One thing that's certain in this world is change. Everything on this earth will come and go, and along the way each of our lives will change drastically and continuously.
I am a student at Arizona Western College facing graduation. Though I am not military, I have lived in many different states and towns in the southern half of the U.S. I have seen a great deal of change in the short 21 years I have been alive, and I can only imagine how children born in earlier decades must feel.
Not only do we change as we age, but as we go from one place to another we experience completely different worlds, cultures and people. In the process, we become more educated and well rounded.
I used to live in a small town in Texas named Caddo Mills -- very different from the other places I have lived. It was full of people who said "ya'll" and wore 10-gallon hats. There were boots, trucks, rodeos, cowboys, cowgirls and a general love of sweet tea. Unlike Yuma, the weather was humid in the summers. Although it was a larger city, it still had a small-town atmosphere where everyone knew each other. They truly live the phrase "Southern hospitality."
Then, for my middle and high school years, I moved to Hendersonville, a small town in the western mountains of North Carolina. It was the place that I stayed the longest and saw the most change in my fellow students and my family. I watched my friends grow into adults and move on to different colleges. I saw both my mom and my sister meet new men and get married. These things were all emotional changes at the time but for the best in the long run.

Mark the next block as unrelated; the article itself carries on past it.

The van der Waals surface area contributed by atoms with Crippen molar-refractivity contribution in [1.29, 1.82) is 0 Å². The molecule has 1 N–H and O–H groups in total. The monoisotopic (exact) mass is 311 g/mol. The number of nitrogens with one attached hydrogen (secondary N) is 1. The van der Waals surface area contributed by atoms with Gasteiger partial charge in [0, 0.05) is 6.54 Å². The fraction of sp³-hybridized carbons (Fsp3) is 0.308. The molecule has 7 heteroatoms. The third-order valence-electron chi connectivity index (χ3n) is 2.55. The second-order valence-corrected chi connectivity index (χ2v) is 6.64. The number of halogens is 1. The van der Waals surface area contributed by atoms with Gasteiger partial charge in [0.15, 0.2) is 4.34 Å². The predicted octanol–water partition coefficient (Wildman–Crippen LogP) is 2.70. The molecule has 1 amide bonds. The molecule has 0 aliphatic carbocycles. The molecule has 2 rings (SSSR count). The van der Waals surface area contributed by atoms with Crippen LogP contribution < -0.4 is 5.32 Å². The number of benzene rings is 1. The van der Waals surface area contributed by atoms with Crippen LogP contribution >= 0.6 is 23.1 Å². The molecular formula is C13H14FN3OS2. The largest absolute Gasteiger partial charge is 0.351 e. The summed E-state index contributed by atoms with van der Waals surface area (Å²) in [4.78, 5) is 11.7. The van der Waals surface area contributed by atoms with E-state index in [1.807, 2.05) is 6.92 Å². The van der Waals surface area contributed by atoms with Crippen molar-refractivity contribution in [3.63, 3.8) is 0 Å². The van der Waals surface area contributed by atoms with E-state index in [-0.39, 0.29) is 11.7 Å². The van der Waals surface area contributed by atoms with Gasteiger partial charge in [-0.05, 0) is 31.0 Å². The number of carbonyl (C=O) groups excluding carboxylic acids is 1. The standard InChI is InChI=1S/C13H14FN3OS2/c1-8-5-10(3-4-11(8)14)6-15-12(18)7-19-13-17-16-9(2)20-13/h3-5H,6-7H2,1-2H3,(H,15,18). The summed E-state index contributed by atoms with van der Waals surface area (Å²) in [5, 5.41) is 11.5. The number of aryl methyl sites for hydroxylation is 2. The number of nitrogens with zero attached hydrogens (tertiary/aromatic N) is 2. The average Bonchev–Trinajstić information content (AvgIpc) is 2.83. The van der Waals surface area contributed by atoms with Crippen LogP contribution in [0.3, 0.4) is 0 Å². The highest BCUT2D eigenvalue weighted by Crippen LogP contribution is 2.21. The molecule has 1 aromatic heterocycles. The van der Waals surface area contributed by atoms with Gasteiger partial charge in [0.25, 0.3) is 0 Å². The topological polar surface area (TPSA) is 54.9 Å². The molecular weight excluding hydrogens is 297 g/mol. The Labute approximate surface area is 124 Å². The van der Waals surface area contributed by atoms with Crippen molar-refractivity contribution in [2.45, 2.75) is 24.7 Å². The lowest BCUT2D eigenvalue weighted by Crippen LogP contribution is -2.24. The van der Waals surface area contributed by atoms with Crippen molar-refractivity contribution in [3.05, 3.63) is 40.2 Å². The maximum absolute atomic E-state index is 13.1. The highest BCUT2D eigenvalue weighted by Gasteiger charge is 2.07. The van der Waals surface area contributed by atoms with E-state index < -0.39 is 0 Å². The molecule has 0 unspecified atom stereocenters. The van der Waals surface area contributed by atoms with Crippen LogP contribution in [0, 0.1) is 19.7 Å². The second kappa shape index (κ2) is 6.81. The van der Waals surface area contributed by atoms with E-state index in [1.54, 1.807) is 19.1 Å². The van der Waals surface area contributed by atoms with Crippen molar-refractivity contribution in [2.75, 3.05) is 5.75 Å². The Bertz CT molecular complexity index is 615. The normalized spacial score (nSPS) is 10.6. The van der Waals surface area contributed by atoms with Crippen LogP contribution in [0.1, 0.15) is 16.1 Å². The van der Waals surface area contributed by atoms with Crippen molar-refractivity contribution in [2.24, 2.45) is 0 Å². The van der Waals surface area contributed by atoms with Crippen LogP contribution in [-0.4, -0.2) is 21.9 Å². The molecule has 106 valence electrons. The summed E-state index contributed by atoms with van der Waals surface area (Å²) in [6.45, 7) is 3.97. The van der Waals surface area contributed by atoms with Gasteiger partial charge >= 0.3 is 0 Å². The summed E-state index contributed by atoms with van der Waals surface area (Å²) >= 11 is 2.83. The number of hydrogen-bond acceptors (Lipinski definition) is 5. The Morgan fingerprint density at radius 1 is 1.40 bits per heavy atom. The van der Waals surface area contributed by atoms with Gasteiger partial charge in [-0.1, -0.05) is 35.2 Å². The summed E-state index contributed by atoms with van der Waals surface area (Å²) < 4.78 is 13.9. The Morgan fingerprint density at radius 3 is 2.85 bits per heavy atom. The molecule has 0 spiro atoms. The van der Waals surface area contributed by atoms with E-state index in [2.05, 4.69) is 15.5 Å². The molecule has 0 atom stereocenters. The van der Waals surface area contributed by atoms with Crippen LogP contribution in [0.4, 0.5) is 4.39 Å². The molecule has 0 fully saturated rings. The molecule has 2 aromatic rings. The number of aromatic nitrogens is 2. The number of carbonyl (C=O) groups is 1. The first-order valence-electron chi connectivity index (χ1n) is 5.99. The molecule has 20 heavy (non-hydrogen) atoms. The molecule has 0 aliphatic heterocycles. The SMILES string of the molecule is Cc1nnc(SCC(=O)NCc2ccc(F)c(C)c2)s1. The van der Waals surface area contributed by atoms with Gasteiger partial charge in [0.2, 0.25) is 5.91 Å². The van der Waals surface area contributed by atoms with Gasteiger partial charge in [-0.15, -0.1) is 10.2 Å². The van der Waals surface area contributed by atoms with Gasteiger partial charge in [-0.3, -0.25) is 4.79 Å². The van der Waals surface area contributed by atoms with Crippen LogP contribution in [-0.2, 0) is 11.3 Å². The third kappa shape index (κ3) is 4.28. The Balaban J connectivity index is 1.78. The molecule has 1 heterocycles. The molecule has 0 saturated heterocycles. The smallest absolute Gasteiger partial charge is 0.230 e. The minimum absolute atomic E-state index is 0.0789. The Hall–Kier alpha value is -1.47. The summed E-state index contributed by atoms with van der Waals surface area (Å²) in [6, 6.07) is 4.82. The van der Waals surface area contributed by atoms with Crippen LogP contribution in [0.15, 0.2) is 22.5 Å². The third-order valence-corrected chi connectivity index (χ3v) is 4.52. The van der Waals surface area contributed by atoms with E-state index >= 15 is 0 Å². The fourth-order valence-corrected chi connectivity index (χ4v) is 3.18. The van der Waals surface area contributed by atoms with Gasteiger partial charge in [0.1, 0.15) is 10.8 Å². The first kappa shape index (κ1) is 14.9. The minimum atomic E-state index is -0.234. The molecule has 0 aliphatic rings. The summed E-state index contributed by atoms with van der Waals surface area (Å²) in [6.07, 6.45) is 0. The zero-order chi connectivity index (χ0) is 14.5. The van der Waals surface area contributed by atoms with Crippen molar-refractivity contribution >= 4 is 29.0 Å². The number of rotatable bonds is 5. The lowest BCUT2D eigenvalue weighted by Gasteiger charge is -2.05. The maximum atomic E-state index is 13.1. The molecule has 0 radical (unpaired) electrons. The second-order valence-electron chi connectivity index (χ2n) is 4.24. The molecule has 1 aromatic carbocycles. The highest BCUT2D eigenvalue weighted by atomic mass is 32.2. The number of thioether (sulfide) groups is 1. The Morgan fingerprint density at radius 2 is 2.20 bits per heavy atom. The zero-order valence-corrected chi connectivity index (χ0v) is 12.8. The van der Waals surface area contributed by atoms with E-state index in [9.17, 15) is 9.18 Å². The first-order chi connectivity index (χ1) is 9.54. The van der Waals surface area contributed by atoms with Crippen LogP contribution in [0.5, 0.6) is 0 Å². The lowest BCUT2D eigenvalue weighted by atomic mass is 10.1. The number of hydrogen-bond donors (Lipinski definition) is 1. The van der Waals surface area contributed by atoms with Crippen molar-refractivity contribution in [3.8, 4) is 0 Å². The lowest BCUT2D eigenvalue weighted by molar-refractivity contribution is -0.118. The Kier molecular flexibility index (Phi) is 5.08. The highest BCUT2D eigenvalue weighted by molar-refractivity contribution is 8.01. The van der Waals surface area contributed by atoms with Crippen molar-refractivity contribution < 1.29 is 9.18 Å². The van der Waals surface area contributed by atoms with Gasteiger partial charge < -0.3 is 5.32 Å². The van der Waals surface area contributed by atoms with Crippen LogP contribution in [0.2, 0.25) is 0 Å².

Like Texas, North Carolina had a strong dose of Southern hospitality. People did not wear boots or hats as often, but there were many types of people in those mountains. The weather was warm and stormy in the summers, beautiful with changing leaves in the fall, and freezing in the winter.
I also lived in Anaheim, Cal., for about six months, which was one of the biggest changes in my life thus far. It was beautiful weather with so many things around to do, including the wonderful Disneyland. I did notice that people had more of a "cold shoulder" than in Texas or North Carolina. In a big city like that, one has the feeling that everything must always be in motion, and it's hard to adapt to spending an hour in heavy traffic just to get to a job only three miles away.
Surprisingly, Yuma is a blend of all the places I have lived. It has the cowboys, cowgirls, and rodeos as well as the sense of Southern hospitality. It's a mixture of the big-city and small-town atmospheres. The only thing that is completely different about Yuma is the seasons -- hot and hotter. Personally, after living in very cold places, I love being a desert rat.
One of the greatest things about living in Yuma is a cultural experience living right next to the border. I have experienced only a little of the Hispanic food and culture, but I can't imagine not having access to the amazing food or candy when I move again.
I love the changes I have seen and lived, and I wouldn't ask for anything different. I feel more cultured and experienced by seeing parts of the U.S. that I would have never expected to stay in.
Change is good. We should all embrace our past, keep an open mind for the future, and live for now.
Photo by Pam Black